To not leave anything assumed, what is the specific definition of Keynesianism? Is it specifically limited to fiscal and monetary policies?
I’m taking Microeconomics through a SUNY school. Our textbook is written by Krugman.Is it safe to say that everything in it is Keynesian, or is there a place where Keynesianism starts and ends? Are there areas in which all economists agree?Am I safe to assume that “textbook” and Keynesian economics are interchangeable?
For example, if they are basically the same, why do we have classes on both Keynes and his fallacies and what’s wrong with textbook economics?
How much trouble am I likely to run into by referring to Sowell, Hazlitt, Friedman, Hayek, Mises, etc in issues outside of fiscal, monetary, regulatory, monopoly theory, etc?
I’m hoping that listening to the lectures for this course that coordinate with my studies will help me get an accurate understanding while learning both perspectives.
Keynesian economics is, strictly speaking, a macroeconomic theory or model. Such models attempt to explain economics growth and business cycles. Neoclassical economics is, strictly speaking, a set of microeconomic theories or models. Such models attempt to explain the allocation of resources in society to particular needs. Roughly speaking, all policy issues except fiscal and monetary policy fall under microeconomics and can be addressed without any reference to Keynesianism, for example, the impact of agricultural price supports or the consequences of state-run schools. The material in textbooks (including Krugman’s), therefore, is divided into micro and macro sections in order to cover the entire ground of economic theory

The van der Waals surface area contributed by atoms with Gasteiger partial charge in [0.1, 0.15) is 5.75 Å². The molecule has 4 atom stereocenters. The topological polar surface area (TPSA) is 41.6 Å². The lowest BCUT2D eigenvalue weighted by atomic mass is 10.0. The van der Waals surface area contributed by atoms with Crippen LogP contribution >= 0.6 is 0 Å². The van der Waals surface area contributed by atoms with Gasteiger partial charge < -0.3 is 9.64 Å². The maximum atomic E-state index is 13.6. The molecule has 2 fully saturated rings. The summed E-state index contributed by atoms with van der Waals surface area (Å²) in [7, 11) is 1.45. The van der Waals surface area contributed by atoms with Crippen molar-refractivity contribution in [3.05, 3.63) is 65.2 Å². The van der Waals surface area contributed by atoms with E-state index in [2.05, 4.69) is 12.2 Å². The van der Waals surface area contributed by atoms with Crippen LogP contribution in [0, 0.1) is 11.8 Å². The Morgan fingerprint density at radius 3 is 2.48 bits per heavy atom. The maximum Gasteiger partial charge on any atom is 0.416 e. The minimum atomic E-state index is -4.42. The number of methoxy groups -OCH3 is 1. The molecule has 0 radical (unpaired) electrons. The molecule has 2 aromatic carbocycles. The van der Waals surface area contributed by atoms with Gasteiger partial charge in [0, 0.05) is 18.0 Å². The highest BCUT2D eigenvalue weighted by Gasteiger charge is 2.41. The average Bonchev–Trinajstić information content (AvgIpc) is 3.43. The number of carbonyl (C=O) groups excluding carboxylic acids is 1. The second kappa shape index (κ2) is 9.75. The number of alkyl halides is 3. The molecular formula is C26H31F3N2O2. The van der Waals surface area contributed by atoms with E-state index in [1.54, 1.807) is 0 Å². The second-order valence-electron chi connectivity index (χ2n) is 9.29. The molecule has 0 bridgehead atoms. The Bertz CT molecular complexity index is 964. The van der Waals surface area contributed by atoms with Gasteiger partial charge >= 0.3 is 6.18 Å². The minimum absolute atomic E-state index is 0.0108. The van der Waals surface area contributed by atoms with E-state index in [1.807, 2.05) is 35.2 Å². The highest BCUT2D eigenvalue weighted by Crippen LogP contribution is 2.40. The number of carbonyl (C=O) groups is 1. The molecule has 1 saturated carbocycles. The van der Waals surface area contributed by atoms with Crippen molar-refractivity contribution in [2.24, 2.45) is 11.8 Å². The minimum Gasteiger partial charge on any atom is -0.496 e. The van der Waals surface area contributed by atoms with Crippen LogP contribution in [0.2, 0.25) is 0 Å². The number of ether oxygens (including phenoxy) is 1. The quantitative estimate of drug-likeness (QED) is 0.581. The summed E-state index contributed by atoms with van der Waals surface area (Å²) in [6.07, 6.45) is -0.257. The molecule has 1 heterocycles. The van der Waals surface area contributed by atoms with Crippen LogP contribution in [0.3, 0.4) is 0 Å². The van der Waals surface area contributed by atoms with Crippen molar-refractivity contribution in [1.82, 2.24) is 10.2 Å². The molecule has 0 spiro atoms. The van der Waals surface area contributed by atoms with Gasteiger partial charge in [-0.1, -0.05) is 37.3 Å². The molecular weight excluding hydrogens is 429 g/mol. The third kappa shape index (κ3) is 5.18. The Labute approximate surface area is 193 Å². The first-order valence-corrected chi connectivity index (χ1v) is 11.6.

These waters are muddied somewhat by the so-called neoclassical synthesis which attempts to ground Keynesian macro in neoclassical micro.